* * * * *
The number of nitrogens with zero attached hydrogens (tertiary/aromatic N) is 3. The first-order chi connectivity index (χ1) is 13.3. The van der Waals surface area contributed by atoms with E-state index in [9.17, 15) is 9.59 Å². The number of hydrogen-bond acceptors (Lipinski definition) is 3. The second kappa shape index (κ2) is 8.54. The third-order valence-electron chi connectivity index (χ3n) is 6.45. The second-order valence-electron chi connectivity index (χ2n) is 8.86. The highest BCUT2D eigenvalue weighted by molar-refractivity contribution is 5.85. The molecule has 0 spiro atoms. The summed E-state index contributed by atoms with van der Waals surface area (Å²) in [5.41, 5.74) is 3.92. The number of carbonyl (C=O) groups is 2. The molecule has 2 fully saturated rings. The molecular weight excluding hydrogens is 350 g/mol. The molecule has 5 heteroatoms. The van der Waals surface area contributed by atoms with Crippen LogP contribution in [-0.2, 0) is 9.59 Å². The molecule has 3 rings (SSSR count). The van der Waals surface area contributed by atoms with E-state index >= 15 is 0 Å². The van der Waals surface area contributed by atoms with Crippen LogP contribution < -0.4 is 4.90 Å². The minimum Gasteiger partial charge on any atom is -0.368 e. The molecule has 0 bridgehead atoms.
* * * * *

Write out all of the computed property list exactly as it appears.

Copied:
The number of nitrogens with zero attached hydrogens (tertiary/aromatic N) is 3. The first-order chi connectivity index (χ1) is 13.3. The van der Waals surface area contributed by atoms with E-state index in [9.17, 15) is 9.59 Å². The number of hydrogen-bond acceptors (Lipinski definition) is 3. The second kappa shape index (κ2) is 8.54. The third-order valence-electron chi connectivity index (χ3n) is 6.45. The second-order valence-electron chi connectivity index (χ2n) is 8.86. The highest BCUT2D eigenvalue weighted by molar-refractivity contribution is 5.85. The molecule has 0 spiro atoms. The summed E-state index contributed by atoms with van der Waals surface area (Å²) in [5.41, 5.74) is 3.92. The number of carbonyl (C=O) groups is 2. The molecule has 2 fully saturated rings. The molecular weight excluding hydrogens is 350 g/mol. The molecule has 5 heteroatoms. The van der Waals surface area contributed by atoms with Crippen LogP contribution in [-0.2, 0) is 9.59 Å². The molecule has 3 rings (SSSR count). The van der Waals surface area contributed by atoms with E-state index >= 15 is 0 Å². The van der Waals surface area contributed by atoms with Crippen LogP contribution < -0.4 is 4.90 Å². The minimum Gasteiger partial charge on any atom is -0.368 e. The molecule has 0 bridgehead atoms.